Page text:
While Christopher Rodarte’s students at Sam Hughes Elementary know him as Mr. Rodarte, on paper he is simply “Rodarte,” a man with a love of spookiness who grew up with the story of La Llorona.
Rodarte’s new collection of ghostly folktales, “La Llorona: Ghost Stories of the Southwest,” published earlier this year.
Rodarte’s book begins with La Llarona’s origin story and then ventures off into a series of situations in which others encounter her. Characters in the book include children and men who are approached by her in places like an arroyo, a ditch and even a dance hall. The short stories are products of real-life encounters with La Llarona told to Rodarte by others. The first encounter with her, in which a boy named Carlos rushes home after curfew, was inspired by a story told to him by his uncle.
The folktale of La Llorona tells the story of a woman wronged by her unfaithful husband, and ended up wronging others as a result of it.
“She snapped and drowned her children and then died in the process,” Rodarte said. “Now she’s damned for all of eternity—and she’s wailing and crying and she’s just miserable with grief for what she’s done. She hates what she’s done and what she’s doing, but she can’t stop herself.”
Cursed for the rest of her days, La Llorona now lures people while roaming the world as a ghost.
Although he lives in Tucson now, Rodarte was born in Albuquerque, New Mexico. During his time there, aunts and uncles passed down the story of the scorned ghost to him.
“I just grew up with it,” he said. “It was a legend. It was right around that area, that a number of family members and friends from the area that have seen her. And I heard a lot of stories.”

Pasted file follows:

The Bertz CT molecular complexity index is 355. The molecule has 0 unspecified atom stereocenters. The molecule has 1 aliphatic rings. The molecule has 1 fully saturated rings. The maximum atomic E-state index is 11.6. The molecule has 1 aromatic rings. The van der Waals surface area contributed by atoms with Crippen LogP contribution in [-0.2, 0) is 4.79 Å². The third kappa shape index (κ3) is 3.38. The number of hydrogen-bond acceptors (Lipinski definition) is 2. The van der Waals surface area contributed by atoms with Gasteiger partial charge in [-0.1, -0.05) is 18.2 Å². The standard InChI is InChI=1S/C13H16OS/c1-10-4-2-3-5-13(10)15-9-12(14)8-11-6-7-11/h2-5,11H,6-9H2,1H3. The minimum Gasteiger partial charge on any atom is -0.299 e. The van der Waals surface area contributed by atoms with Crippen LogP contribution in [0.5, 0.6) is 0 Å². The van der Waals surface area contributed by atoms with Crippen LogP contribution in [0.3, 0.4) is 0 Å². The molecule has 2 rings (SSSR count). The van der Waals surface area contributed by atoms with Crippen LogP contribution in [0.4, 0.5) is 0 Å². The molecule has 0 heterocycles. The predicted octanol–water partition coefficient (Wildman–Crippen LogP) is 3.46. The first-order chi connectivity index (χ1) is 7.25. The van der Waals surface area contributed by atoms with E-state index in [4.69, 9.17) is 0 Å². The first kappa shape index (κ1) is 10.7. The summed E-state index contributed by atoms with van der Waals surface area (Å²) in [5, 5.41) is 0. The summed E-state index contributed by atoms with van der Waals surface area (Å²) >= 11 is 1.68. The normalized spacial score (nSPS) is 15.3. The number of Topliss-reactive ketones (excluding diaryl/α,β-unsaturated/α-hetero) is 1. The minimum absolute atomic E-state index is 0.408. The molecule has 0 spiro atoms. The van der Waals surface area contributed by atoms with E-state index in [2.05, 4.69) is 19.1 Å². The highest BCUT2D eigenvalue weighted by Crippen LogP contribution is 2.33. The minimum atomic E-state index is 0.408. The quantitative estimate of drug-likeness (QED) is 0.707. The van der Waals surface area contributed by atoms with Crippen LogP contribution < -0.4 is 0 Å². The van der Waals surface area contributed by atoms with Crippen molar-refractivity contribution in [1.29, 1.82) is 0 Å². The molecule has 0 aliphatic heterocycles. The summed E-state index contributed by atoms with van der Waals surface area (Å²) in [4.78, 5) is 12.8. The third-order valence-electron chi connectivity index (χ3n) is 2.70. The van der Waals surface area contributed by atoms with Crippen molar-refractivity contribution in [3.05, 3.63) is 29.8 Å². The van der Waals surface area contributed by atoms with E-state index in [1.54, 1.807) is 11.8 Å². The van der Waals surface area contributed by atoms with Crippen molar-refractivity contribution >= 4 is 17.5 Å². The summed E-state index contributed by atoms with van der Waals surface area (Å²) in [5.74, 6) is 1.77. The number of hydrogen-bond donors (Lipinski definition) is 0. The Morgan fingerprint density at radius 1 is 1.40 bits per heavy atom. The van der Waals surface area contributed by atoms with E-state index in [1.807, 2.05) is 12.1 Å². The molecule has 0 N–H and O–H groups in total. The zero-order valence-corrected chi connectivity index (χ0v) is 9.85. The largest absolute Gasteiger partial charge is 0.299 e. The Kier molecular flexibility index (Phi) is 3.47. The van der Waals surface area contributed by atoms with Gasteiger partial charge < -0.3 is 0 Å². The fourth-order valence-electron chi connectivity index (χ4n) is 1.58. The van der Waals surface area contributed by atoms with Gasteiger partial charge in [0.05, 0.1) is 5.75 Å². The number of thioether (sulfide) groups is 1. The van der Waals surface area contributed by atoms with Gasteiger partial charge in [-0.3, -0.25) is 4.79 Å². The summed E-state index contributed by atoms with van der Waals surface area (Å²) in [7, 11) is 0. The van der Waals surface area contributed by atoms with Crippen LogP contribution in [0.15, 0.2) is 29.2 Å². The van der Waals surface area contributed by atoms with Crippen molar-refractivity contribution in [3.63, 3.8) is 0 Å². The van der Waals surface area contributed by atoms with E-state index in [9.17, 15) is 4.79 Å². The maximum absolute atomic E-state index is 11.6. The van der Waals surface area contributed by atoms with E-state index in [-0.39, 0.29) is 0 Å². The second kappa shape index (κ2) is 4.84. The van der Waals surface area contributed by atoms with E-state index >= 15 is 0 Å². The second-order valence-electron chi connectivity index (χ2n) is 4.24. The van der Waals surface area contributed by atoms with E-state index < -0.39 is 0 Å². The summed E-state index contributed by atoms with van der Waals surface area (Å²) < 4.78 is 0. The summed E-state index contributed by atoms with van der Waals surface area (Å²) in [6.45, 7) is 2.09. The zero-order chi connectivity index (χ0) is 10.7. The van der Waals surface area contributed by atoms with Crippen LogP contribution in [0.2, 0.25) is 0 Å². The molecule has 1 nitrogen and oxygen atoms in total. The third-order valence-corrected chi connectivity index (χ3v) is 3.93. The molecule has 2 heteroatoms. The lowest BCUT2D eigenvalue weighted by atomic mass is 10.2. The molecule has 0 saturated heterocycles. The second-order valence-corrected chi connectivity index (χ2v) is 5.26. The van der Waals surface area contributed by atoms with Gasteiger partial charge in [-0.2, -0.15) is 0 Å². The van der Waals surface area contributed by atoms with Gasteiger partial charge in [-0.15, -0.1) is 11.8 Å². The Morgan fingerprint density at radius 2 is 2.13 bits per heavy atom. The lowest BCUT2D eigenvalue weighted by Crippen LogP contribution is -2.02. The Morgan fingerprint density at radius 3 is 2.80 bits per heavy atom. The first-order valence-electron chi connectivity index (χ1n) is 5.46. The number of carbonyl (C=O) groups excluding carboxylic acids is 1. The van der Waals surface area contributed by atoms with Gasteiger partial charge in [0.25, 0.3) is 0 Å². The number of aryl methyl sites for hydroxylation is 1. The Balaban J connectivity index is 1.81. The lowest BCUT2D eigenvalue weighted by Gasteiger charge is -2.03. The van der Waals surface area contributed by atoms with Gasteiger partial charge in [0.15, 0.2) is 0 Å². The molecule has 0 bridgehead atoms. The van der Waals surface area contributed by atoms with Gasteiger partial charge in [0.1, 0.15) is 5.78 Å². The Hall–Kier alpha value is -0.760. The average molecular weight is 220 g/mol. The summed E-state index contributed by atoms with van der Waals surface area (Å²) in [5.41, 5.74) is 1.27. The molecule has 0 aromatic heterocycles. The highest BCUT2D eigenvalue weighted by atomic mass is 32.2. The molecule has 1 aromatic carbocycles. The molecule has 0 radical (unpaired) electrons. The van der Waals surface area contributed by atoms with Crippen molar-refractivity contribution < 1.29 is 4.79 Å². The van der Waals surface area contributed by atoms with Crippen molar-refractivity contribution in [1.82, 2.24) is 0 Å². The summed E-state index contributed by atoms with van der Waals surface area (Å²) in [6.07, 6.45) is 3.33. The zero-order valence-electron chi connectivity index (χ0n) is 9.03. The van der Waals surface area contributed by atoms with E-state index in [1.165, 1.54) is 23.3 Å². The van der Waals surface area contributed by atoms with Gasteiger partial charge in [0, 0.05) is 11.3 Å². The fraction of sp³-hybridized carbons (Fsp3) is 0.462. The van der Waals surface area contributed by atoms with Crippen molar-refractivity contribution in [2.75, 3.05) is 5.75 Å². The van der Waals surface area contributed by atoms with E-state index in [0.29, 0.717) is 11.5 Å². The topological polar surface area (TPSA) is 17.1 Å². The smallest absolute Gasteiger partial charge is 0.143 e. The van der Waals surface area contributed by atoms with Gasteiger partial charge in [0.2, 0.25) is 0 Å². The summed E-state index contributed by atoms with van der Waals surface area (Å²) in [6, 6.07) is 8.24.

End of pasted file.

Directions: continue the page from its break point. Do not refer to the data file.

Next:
His interest developed into a screenplay, which ultimately resulted in the book that is now published. The writing process took 25 years, during which the transition from script to book took place, as well as in-depth research done by Rodarte to support his writing.
His wife, Mary Grace, supported her husband not only as his partner, but as a key resource during the writing process.
“It was a pleasure to copyedit something for someone who I love,” she said.
For Mary Grace, it seems as their relationship is an opposites-attract situation.
“I hate horror, and in general I don’t watch scary stuff,” she said.
Despite her different interests, she remained by his side through his endeavors.
“I’m really proud of him, for finishing what he started and he is excited about it and it’s real, you know—it’s real to him and his family,” Mary Grace said. “I mean, whether it sells a ton of copies or not—I think that everybody puts so much priority on making a lot of money and it’s great to make a living from writing, but I think more important is that he finished what he started and he finished something that was important to him.”
So what’s next for the spooky writer? Hopefully a film adaption of the book, Rodarte said. He’s also working on a book that stems from another, much different part of his life.
“The next book I’m working on—I worked in the restaurant business and fine dining in Tucson for about 25 years, so it’s a collection of stories from working in the restaurant business,” he said. “So that’s kind of my first career, and then teaching is kind of the second one and then we will get to filmmaking. That’ll be the third one.”
While others claim to have seen La Llorana, Rodarte doesn’t have a certain stance on her existence.
“I have not seen her,” he said. “So the verdict’s out for me personally, but I’ve encountered enough people who I trust and or love, family members and friends that have encountered her, and it was very real to them. So I definitely believe in a spiritual world and there’s a lot of things out there that I feel are kind of beyond my comprehension, that I can’t really prove or disprove.”
To learn more about Rodarte’s book, “La Llarona: Ghost Stories of the Southwest”, visit lallaronaproductions.com.
Ambur Wilkerson is a University of Arizona journalism graduate student and Tucson Local Media intern.